10 American Foods a Brit Misses

Once I am back over the pond, I do miss some American foods that I acquired a taste for. Whether you consider them healthy or not is another matter, but I enjoyed them and hanker for them when I am not stateside. These are the foods I look forward to upon my return that I can’t get here in the UK, well not just yet.

  1. Spinach Bagels, or in New York, Pretzel Bagels. Bagels are much bigger in the US than in the UK, and do taste better. An Everything Bagel is a good substitute if I can’t find either of the above, and is great with some soup, or with a garden burger.
  2. Sweetcorn Chowder is my favorite, usually a cup because they are so big, or a cup of New England Vegetable Chowder is what I used to have for lunch or a midnight snack. With a sprinkling of croutons, it’s perfect for any time of day or the year.
  3. Cheetos, I miss dearly, and while they do have them in the UK they are not the same, I repeat; they are not real Cheetos. In the UK we have wotsits, which are cheesy puffs, but smaller. The Cheetos in the UK are thinner and shorter and are less cheesy, but I don’t know why. They are not real Cheetos because after eating a pack my fingers would be orange in the US, and here in the UK there isn’t even a hint of orange on my eager fingertips.
  4. Boxed macaroni cheese. This handy cupboard staple has seen me through some tough times. I like Kraft, but found the generic brands in the supermarkets were as good. I would add some fake bacon or some spinach to make it more of a meal, and added more butter to make it creamier.
  5. Pepperidge Farm Cookies. In particular Double Chocolate Milano, or Plain Chocolate Milano cookies. There is no substitution and nothing comes close. Perfect as an anytime pick me up, tea time treat, morning brain booster, or when I have writer’s block.
  6. Cedar’s Artichoke Spinach Hommus. I would always have a tub in the fridge and was great for dips or to hold my sandwiches or wraps together at lunchtime. The sound of two vegetables does make it sound healthier, and that is what I will continue to believe.
  7. Tofurky Hickory Smoked Deli Slices. When I first tried these I only used them cold, then I added them to a grilled cheese and they tasted even better. What was great is that they had just enough flavor, and I could eat them hot or cold when I needed a protein kick.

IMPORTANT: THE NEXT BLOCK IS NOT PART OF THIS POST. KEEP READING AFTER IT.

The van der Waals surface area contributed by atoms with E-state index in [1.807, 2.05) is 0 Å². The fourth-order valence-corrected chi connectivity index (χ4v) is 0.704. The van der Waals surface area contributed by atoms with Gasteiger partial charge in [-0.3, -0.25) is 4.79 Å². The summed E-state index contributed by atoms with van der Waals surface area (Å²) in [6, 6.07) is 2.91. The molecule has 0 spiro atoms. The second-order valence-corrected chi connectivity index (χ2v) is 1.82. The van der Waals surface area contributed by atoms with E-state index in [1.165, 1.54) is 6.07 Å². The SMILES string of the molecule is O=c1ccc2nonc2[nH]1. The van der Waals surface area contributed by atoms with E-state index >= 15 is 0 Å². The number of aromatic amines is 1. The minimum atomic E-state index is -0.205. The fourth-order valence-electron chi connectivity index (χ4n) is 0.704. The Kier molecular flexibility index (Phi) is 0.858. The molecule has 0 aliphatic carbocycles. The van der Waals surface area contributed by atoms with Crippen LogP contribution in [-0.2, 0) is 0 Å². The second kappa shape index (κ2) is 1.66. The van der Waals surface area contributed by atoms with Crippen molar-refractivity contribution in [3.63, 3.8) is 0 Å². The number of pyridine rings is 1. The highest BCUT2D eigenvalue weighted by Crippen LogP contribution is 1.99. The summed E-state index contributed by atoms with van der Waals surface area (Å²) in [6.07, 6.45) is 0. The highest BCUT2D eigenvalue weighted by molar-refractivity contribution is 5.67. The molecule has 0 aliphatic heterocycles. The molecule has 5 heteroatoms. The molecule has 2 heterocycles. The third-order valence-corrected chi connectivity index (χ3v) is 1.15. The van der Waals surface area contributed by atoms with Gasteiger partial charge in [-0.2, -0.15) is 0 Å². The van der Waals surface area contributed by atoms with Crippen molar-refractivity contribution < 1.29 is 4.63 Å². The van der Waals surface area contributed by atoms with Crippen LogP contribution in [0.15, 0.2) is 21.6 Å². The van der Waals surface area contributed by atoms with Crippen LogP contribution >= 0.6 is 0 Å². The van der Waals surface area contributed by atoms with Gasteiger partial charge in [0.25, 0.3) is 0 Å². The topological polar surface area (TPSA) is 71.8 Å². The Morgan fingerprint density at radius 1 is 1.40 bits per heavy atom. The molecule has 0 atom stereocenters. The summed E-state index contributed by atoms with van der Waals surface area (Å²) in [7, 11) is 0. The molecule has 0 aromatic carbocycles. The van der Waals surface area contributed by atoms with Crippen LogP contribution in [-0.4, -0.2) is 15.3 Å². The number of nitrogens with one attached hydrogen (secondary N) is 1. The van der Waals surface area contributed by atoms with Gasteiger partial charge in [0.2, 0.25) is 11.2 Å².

8. Walgreen’s Nice Banana Nut Bread. I was convinced this was a healthy snack; it tasted good and was only a dollar. It was either that or a pack of chips, and often I would have both in my hand and wander around the store. The use of the word banana made me feel it was a better choice over a pack of corn chips.
  9. Funyuns. I’ve loved these for decades and is my guilty little secret. I eat them alone when no one else is around, and yes, it’s a family sized bag.
  10. Snyder’s Honey and Mustard Pretzel Bites. My brother is actually responsible for me getting hooked on these, but there is a cheaper option in Trader Joe’s that tastes as good at a fraction of the price.

Americanisms that the British sigh at

As American films, television shows, celebrities, and culture dominate the world, most of us know what common Americanisms mean, or we look them up. On the other hand most Americans don’t bother to find out what the equivalent is in other countries, especially in the UK, so here is a mini guide to what we Brits know, but don’t bother to correct Americans. Why? Simply because we know what they mean and adapt. Here are some of my tales, when there was confusion on both sides. For reference the American word is first followed by the UK term (which came first!).

  1. Projects v Council Estates. I was in New York City when my Uncle mentioned there were some new projects in his old neighborhood. I innocently asked what kind of projects were they. Then they showed me, and I realized it was what is now termed purpose built housing. I honestly thought they were implementing some work or recreational projects in the area.